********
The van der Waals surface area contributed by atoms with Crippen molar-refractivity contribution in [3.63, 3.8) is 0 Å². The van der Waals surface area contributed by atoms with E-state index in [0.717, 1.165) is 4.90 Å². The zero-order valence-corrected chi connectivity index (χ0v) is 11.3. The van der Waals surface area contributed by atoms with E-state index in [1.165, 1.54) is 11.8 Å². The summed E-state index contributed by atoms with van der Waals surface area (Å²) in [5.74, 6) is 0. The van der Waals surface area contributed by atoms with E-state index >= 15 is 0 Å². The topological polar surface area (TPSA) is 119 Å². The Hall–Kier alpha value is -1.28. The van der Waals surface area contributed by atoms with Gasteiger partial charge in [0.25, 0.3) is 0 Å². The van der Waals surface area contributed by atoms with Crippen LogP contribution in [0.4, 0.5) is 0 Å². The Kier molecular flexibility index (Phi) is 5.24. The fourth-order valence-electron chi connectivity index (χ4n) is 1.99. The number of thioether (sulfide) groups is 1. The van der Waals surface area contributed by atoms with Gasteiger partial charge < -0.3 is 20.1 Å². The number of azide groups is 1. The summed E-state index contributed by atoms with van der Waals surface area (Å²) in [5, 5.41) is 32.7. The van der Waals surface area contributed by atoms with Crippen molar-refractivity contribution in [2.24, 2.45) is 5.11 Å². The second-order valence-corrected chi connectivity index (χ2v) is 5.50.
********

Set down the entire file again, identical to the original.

The van der Waals surface area contributed by atoms with Crippen molar-refractivity contribution in [3.63, 3.8) is 0 Å². The van der Waals surface area contributed by atoms with E-state index in [0.717, 1.165) is 4.90 Å². The zero-order valence-corrected chi connectivity index (χ0v) is 11.3. The van der Waals surface area contributed by atoms with E-state index in [1.165, 1.54) is 11.8 Å². The summed E-state index contributed by atoms with van der Waals surface area (Å²) in [5.74, 6) is 0. The van der Waals surface area contributed by atoms with E-state index >= 15 is 0 Å². The topological polar surface area (TPSA) is 119 Å². The Hall–Kier alpha value is -1.28. The van der Waals surface area contributed by atoms with Gasteiger partial charge in [0.25, 0.3) is 0 Å². The van der Waals surface area contributed by atoms with Crippen LogP contribution in [0.4, 0.5) is 0 Å². The Kier molecular flexibility index (Phi) is 5.24. The fourth-order valence-electron chi connectivity index (χ4n) is 1.99. The number of thioether (sulfide) groups is 1. The van der Waals surface area contributed by atoms with Gasteiger partial charge < -0.3 is 20.1 Å². The number of azide groups is 1. The summed E-state index contributed by atoms with van der Waals surface area (Å²) in [5, 5.41) is 32.7. The van der Waals surface area contributed by atoms with Crippen molar-refractivity contribution in [2.24, 2.45) is 5.11 Å². The second-order valence-corrected chi connectivity index (χ2v) is 5.50.